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How to choose the right mining pool?


Choose the right mining pool?.

How to choose the right mining pool?

In today's article, you will learn about bitcoin mining pools and how to join a mining pool. Most cryptocurrencies may be mined using the same methods.

1) Who is better solo mining or mining pool?

  • One of the first questions future cryptocurrency miners face is whether to mine solo or join a “pool.” There are many reasons for and against mining pools. Here's what you need to know.
  • If you are deciding whether or not to join a bitcoin mining pool, it might be worth considering it like a lottery syndicate - the pros and cons are exactly the same. Going alone means you don't have to split the prize, but your chances of getting the prize are significantly reduced. While a bitcoin mining pool has a much higher chance of solving a block and winning the reward, this reward will be shared among all members of the pool.
  • Therefore, joining a mining pool creates a steady income stream, even if each payment is small compared to the block reward (currently at 6.25 BTC). It is important to note that a bitcoin mining pool should not exceed more than 51% of the network's hash rate. If a single entity starts to control more than 50% of a cryptocurrency network's computing power, it could theoretically damage the entire network.

2) Why Should You Join a Bitcoin Mining Pool?

The mining difficulty level is another factor to keep in mind when considering single-player mining. It's so loud right now that it's almost impossible for soloists to profit from mining. Unless, of course, you have a garage full of ASICs sitting in Arctic conditions. If you are a beginner, joining a bitcoin mining pool is a great way to earn a small reward in no time. Indeed, pools are a way to encourage small miners to get involved.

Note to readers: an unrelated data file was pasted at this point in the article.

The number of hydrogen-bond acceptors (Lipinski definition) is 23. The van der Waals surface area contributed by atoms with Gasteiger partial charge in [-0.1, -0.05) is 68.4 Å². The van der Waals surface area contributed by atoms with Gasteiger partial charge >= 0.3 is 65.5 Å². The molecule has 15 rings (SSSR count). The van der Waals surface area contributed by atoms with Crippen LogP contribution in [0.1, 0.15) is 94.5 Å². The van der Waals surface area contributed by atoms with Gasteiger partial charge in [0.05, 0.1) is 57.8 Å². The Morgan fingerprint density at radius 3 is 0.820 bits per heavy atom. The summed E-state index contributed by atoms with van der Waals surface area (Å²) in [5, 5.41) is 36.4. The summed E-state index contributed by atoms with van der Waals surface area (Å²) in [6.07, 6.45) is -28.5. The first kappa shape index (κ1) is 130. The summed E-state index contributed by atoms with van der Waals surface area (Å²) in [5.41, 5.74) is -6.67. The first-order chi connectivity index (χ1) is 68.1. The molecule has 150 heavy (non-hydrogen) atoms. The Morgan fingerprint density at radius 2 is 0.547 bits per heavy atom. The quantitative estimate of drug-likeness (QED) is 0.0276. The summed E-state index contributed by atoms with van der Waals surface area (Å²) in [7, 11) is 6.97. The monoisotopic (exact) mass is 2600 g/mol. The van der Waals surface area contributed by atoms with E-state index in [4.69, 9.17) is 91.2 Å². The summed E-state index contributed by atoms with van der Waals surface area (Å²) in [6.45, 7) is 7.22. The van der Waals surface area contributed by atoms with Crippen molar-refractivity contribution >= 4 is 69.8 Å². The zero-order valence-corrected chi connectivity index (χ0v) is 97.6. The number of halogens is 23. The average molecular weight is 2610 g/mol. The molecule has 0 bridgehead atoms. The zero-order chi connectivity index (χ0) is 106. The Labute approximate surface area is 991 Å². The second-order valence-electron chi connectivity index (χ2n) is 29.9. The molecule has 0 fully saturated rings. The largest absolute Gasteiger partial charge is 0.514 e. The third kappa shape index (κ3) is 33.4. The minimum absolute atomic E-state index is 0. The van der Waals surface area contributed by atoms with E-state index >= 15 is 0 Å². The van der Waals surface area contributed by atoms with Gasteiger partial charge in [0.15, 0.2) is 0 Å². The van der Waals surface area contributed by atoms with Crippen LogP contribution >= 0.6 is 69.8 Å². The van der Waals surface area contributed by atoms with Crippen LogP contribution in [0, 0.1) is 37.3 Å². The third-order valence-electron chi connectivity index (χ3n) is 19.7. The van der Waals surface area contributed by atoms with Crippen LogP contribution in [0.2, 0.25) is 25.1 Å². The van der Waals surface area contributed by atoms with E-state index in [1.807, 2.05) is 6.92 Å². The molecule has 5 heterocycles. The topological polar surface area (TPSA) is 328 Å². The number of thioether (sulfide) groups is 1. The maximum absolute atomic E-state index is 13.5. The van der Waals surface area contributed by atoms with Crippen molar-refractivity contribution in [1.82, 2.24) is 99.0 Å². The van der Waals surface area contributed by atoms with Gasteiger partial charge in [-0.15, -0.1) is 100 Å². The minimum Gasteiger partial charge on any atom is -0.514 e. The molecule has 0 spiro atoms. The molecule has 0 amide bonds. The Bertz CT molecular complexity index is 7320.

One mining method facilitated by Bitcoin is “merge mining”. This is where decrypted blocks for bitcoin can be used for other currencies that use the same proof-of-work algorithm (eg namecoin and devcoin). A useful analogy for merge mining is to think of the same set of numbers as entering more than one lottery.

Novice miners, especially those without powerful hardware, should consider altcoins instead of bitcoin, especially currencies based on the script algorithm instead of SHA256. Indeed, the difficulty of calculating bitcoins is too much for the processors found in ordinary computers.

3) What should Be considered when joining a bitcoin mining pool?

When deciding which mining pool to join, you need to weigh up how each pool splits its payouts and (if any) the fees it extracts. Typical interruptions range from 1% to 10%. However, some pools do not drop anything. There are many plans where pools can split payments. Most focus on the amount of "shares" a miner offers to the pool as "proof of work".

Before joining a mining pool Keep two things in mind:
  1. Mining is the process of solving cryptographic puzzles.
  2. Mining has a difficulty level.
When a miner "solves a block", there is a corresponding difficulty level for the solution. Think of it as a measure of quality. If the difficulty level of the miner's solution is higher than the difficulty level of the whole currency, that currency is added to the blockchain and the coins are rewarded.

Additionally, a mining pool sets a difficulty level between 1 and the difficulty of the currency. If a miner returns a block marking a difficulty level between pool difficulty and currency difficulty, the block is recorded as a "share". These sharing blocks are of no use but are recorded as proof of work to show that miners are trying to solve the blocks. They also show how much processing power they contribute to the pool - the better the hardware, the more shares are generated.

The most basic version of dividing payouts this way is the "pay-per-share" (PPS) model. Variations in this limit are the rate paid per share; for example, equalized maximum shared fee per share (ESMPPS) or maximum shared fee per share (SMPS). Pools may or may not prioritize payouts based on when miners submit actions: for example, Maximum Shared Pay per last Action (RSMPPS). More examples can be found on the bitcoin wiki.

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